Contact Us: summerisforsalmon@gmail.com        © 2018 Summer is for Salmon

Welcome to Summer is for Salmon! Summer is for Salmon evolved into a forum for outreach, education, public involvement and non-violent direct-action to implement policy changes that protect the environment. 

In 2018, we will usher in a new vision for our forum. If you have a need, want to be partner, or have recommendations, please contact us!

How We Got Here: 

Our previous campaign sought to protect wild salmon habitat in the Gulf of Alaska from the U.S Navy’s training exercises known as "Northern Edge."

 

We supports a well-trained U.S. Navy and are not asking for the exercises to be discontinued. We are asking for the U.S. Navy work with local communities to find the best time and location for training that poses the least amount of risk to the valuable habitat and resources within the Gulf of Alaska (GOA).

In the 43 years that the U.S. Navy has conducted trainings in the GOA, only twice have trainings occurred in May (2007, 2008). The use of active sonar, only permitted since 2011, has never occurred in May. Historically, trainings took place in winter months (1973 – 2003). Only in 2004 was Northern Edge moved to the summer months.

 

May is one of the prime months for species migration into the GOA. The U.S. Navy has not conducted any additional research to prove that training in May will not harm or have negative effects on migrating fish and marine mammals. Furthermore, the U.S. Navy has previously identified that both September and October are acceptable months in which ‘Northern Edge’ can be conducted.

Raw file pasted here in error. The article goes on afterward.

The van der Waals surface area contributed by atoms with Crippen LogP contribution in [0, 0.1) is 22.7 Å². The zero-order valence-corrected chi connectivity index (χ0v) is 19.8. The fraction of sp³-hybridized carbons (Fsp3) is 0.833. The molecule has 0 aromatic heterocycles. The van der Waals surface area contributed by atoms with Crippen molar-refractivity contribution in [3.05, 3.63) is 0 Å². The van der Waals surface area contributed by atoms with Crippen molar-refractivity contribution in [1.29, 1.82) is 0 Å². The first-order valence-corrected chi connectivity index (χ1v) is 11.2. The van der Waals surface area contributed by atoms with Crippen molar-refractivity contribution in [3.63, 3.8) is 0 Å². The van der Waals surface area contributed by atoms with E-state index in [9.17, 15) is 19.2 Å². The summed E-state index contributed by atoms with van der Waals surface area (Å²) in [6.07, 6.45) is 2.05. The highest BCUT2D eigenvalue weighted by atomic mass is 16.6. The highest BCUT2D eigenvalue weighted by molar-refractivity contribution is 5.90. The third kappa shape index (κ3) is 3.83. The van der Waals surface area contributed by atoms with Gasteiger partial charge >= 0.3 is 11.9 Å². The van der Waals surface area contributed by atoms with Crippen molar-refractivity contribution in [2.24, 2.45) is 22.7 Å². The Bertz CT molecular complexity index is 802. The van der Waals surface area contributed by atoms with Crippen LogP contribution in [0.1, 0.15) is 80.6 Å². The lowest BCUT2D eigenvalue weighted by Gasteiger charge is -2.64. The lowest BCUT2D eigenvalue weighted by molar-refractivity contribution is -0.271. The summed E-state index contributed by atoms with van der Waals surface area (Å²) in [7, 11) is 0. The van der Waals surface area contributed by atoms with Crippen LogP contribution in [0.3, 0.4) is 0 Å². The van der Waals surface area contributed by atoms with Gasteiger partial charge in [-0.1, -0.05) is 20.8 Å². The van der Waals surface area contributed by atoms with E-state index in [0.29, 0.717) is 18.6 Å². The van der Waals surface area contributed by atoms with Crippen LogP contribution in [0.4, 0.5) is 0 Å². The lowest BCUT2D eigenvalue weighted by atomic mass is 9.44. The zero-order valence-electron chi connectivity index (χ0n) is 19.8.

The U.S. Navy’s conclusion contradicts the available scientific literature on noise and ignores the valid concerns of fishermen, regional tribal villages and coastal communities.

 

Our environment is changing. In these fluctuating times, it is our responsibly to take every measure to safeguard the future of our fisheries. Allowing the U.S. Navy to train in May could have a number of unintended consequences and unfavorable impacts to our fisheries including:

o   Immediate decline in catch due to direct physical injury and mortality from weapons and sonar;

o   Delays in fish runs as a result of scattering effects from sonar (observed after 2015 trainings in Bristol Bay and other fisheries);

o   Exposure and contamination of fish from U.S. Navy-sourced expended materials such as cyanide, mercury and lead; and, 

o   Failure to (or an increase in the time needed to) reach the next developmental stage of juvenile fish populations.

COASTAL COMMUNITIES UNITE TO MOVE U.S. NAVY TRAINING
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